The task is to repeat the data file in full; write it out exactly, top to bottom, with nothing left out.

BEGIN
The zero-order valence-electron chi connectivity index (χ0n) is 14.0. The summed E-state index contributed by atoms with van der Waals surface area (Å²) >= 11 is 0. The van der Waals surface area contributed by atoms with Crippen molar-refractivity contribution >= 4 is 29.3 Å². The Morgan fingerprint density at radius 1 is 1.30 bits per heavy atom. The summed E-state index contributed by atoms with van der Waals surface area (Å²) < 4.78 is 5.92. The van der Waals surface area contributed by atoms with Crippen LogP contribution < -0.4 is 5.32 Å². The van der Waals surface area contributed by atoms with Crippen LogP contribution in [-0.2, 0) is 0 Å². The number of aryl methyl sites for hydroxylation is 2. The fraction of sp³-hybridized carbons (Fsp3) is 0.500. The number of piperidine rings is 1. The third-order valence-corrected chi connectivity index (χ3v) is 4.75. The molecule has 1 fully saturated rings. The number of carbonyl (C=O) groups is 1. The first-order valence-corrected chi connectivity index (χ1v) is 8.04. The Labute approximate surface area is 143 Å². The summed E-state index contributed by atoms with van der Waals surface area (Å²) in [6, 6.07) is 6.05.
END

The zero-order valence-electron chi connectivity index (χ0n) is 14.0. The summed E-state index contributed by atoms with van der Waals surface area (Å²) >= 11 is 0. The van der Waals surface area contributed by atoms with Crippen molar-refractivity contribution >= 4 is 29.3 Å². The Morgan fingerprint density at radius 1 is 1.30 bits per heavy atom. The summed E-state index contributed by atoms with van der Waals surface area (Å²) < 4.78 is 5.92. The van der Waals surface area contributed by atoms with Crippen LogP contribution < -0.4 is 5.32 Å². The van der Waals surface area contributed by atoms with Crippen LogP contribution in [-0.2, 0) is 0 Å². The number of aryl methyl sites for hydroxylation is 2. The fraction of sp³-hybridized carbons (Fsp3) is 0.500. The number of piperidine rings is 1. The third-order valence-corrected chi connectivity index (χ3v) is 4.75. The molecule has 1 fully saturated rings. The number of carbonyl (C=O) groups is 1. The first-order valence-corrected chi connectivity index (χ1v) is 8.04. The Labute approximate surface area is 143 Å². The summed E-state index contributed by atoms with van der Waals surface area (Å²) in [6, 6.07) is 6.05.